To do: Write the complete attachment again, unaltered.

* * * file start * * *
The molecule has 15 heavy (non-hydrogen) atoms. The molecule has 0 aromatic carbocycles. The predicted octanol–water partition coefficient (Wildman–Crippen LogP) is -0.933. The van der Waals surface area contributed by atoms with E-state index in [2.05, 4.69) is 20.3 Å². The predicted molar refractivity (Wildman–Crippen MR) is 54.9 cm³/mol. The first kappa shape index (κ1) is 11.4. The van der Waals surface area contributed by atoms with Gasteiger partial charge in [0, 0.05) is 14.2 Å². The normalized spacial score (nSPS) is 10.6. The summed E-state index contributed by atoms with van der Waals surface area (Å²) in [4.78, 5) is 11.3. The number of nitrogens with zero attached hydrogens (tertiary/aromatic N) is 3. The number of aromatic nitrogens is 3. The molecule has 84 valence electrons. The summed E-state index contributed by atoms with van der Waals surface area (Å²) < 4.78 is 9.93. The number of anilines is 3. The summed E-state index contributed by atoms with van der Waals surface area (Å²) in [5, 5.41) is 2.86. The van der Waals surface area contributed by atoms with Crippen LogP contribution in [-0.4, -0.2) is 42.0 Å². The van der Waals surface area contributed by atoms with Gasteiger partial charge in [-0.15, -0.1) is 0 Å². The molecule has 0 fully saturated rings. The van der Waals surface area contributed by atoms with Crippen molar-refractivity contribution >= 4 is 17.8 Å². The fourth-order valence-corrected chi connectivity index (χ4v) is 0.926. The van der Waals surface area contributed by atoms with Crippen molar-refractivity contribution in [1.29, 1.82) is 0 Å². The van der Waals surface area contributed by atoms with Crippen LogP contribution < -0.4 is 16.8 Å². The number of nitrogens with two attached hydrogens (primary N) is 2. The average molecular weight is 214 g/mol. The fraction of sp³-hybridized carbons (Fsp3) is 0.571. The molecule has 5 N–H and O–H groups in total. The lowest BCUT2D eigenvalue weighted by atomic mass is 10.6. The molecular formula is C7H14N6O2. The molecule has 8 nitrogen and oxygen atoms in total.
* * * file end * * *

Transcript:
The molecule has 15 heavy (non-hydrogen) atoms. The molecule has 0 aromatic carbocycles. The predicted octanol–water partition coefficient (Wildman–Crippen LogP) is -0.933. The van der Waals surface area contributed by atoms with E-state index in [2.05, 4.69) is 20.3 Å². The predicted molar refractivity (Wildman–Crippen MR) is 54.9 cm³/mol. The first kappa shape index (κ1) is 11.4. The van der Waals surface area contributed by atoms with Gasteiger partial charge in [0, 0.05) is 14.2 Å². The normalized spacial score (nSPS) is 10.6. The summed E-state index contributed by atoms with van der Waals surface area (Å²) in [4.78, 5) is 11.3. The number of nitrogens with zero attached hydrogens (tertiary/aromatic N) is 3. The number of aromatic nitrogens is 3. The molecule has 84 valence electrons. The summed E-state index contributed by atoms with van der Waals surface area (Å²) < 4.78 is 9.93. The number of anilines is 3. The summed E-state index contributed by atoms with van der Waals surface area (Å²) in [5, 5.41) is 2.86. The van der Waals surface area contributed by atoms with Crippen LogP contribution in [-0.4, -0.2) is 42.0 Å². The van der Waals surface area contributed by atoms with Gasteiger partial charge in [-0.15, -0.1) is 0 Å². The molecule has 0 fully saturated rings. The van der Waals surface area contributed by atoms with Crippen molar-refractivity contribution >= 4 is 17.8 Å². The fourth-order valence-corrected chi connectivity index (χ4v) is 0.926. The van der Waals surface area contributed by atoms with Crippen molar-refractivity contribution in [1.29, 1.82) is 0 Å². The van der Waals surface area contributed by atoms with Crippen LogP contribution < -0.4 is 16.8 Å². The number of nitrogens with two attached hydrogens (primary N) is 2. The average molecular weight is 214 g/mol. The fraction of sp³-hybridized carbons (Fsp3) is 0.571. The molecule has 5 N–H and O–H groups in total. The lowest BCUT2D eigenvalue weighted by atomic mass is 10.6. The molecular formula is C7H14N6O2. The molecule has 8 nitrogen and oxygen atoms in total.